• Friends in town: Carol from my group is in Bucuresti at the moment, and Silvana a friend from another group - as well as all the Peace Corps staff at the office.
  • It's not that I slept on the overnight train to Bucuresti, it's more like I just lost time
  • Bought a ridiculously expensive muffin at the McDonald's at the train station so we could use the bathroom because this bathroom is locked and where else are you going to find muffin in Romania?
  • Wrestled all the freaking luggage throught the Bucuresti metro system to Flowers B&B then checked in to the Peace Corps office for coffee and couch
  • Chatted briefly with Ken Goodson, Peace Corps Romania Country director - also known as "everybody's boss" after arriving sweaty and tired and some would crabby at PC office around 8 a.m.
  • Mom gets some well-deserved sleep on the couch in the Volunteer lounge while I go on a two hour walk to pick up an order of postcards placed by the GAD committee. This is my BL leave for the day
  • But I shouldn't have race-walked for two hours worrying we wouldn't have time to be tourists in Bucuresti because after that walking experience I couldn't walk right for about two days
  • Went back to the B&B to check in where the luggage was carried upstairs to the second floor by two adult men under duress, although one sang "Hi Ho" from Disney's Snow White while doing so
  • Had lunch at the nice place I discovered close to the PC office which is not too expensive for Bucuresti
  • Bought mom her book about Romania in english on my way back from my walk
  • Went to the Museum of the Romanian pesant and left after about 45 minutes for my dentist appointment - made arrangements to meet mom in the park after the museum closed
  • Took the metro then walked to my dentist appointment, had teeth cleaned while I sat in a chair and I'm sure fell asleep a few times for seconds at a time
  • Met back up with mom and took metro to Piata Unirii to look for the People's Palace - 2nd largest building used for administrative purposes in the world. Built by Ceausescu - well, he didn't build it personally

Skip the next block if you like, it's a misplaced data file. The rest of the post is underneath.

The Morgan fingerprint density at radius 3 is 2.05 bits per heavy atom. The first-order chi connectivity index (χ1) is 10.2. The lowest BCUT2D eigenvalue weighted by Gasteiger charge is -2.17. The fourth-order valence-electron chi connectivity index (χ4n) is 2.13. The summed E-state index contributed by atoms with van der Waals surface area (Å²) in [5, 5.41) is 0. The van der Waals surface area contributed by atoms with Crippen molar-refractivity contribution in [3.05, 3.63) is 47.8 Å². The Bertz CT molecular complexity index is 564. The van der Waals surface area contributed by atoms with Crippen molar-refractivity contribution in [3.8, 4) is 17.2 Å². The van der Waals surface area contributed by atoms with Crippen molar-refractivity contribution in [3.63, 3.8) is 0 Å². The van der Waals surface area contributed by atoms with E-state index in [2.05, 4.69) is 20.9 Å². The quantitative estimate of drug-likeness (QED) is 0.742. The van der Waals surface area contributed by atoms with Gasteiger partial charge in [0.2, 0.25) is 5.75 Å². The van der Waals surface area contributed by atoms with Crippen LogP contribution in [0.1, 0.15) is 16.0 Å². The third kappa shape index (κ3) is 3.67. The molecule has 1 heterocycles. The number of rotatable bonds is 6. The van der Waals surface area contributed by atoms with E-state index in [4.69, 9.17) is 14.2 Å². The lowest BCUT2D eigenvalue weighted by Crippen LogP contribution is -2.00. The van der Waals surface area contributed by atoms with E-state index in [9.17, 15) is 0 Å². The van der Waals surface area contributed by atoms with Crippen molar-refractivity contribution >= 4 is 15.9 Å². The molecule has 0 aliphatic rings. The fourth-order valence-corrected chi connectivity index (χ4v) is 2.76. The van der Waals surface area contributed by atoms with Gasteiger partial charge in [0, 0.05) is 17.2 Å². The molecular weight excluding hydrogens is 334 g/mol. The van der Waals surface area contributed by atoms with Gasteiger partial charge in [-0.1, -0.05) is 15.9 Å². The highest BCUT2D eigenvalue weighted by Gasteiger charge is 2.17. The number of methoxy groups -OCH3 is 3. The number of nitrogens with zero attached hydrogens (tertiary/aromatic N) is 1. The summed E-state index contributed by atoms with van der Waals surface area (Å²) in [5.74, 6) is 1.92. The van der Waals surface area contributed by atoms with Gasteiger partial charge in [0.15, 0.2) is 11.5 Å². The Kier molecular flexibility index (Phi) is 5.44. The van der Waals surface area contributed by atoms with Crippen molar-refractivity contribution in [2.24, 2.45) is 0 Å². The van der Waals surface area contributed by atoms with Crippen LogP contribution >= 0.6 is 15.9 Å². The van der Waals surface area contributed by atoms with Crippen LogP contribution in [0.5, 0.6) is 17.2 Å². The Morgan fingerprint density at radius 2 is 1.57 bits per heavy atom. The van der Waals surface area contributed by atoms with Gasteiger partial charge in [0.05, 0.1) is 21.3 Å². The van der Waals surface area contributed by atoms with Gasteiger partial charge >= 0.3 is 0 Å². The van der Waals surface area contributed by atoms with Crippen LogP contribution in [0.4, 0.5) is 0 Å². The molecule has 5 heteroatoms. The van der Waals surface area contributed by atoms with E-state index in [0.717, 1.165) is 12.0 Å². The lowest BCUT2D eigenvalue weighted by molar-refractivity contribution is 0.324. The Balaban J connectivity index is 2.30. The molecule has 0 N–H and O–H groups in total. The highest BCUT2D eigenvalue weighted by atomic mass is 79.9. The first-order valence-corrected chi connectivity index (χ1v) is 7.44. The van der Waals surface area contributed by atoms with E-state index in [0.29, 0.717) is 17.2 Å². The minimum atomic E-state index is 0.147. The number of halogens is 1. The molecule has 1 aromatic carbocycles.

• Mememorable quotes: Mom-Oh there it is. Do we have to go up to it? Me- Yes, we have to go up and take a picture. How else are you going to know you've been to Bucuresti?
  • Went back to the little restaraunt close to the Peace Corps office and to our Bed and Breakfast for dinner
  • Made it back to the B&B in time to watch Brokeback Mountain on Romanian TV but once I smelled myself, decided it was more important to shower
  • Packed mom's suitcase and carried it down the stairs with the help of B&B staff the night before so that we wouldn't have to drag it down the steps at 4:45 am.
  • What we ate: baked vegetables with garlic and oil, bread, tomatoe soup, creamy vegetable rice, baked potatoe with cheese and sour cream, mom had a salad and chicken schnitzel? And imported German beer.

April 12 Homeward bound

  • 5am taxi to the airport
  • Mom's luggage officially weighs 44 kilos
  • I have to say goodbye and grab a taxi at 5:45 so I can get my 6:30 am train back to Deva
  • Arrive in Deva around 2:15 in the afternoon after drooling a big pool of drool on my sleeve and sleeping with my mouth open on the train
  • Mom travels on three planes and a bus for 24 hours arriving at home at 11:30 pm local time - 5am sunday Romania time.

You made it this far! You can see my pictures at www.picasaweb/

but you might want to wait til later because I'll send a personal email invitation when I've finished captioning the pictures.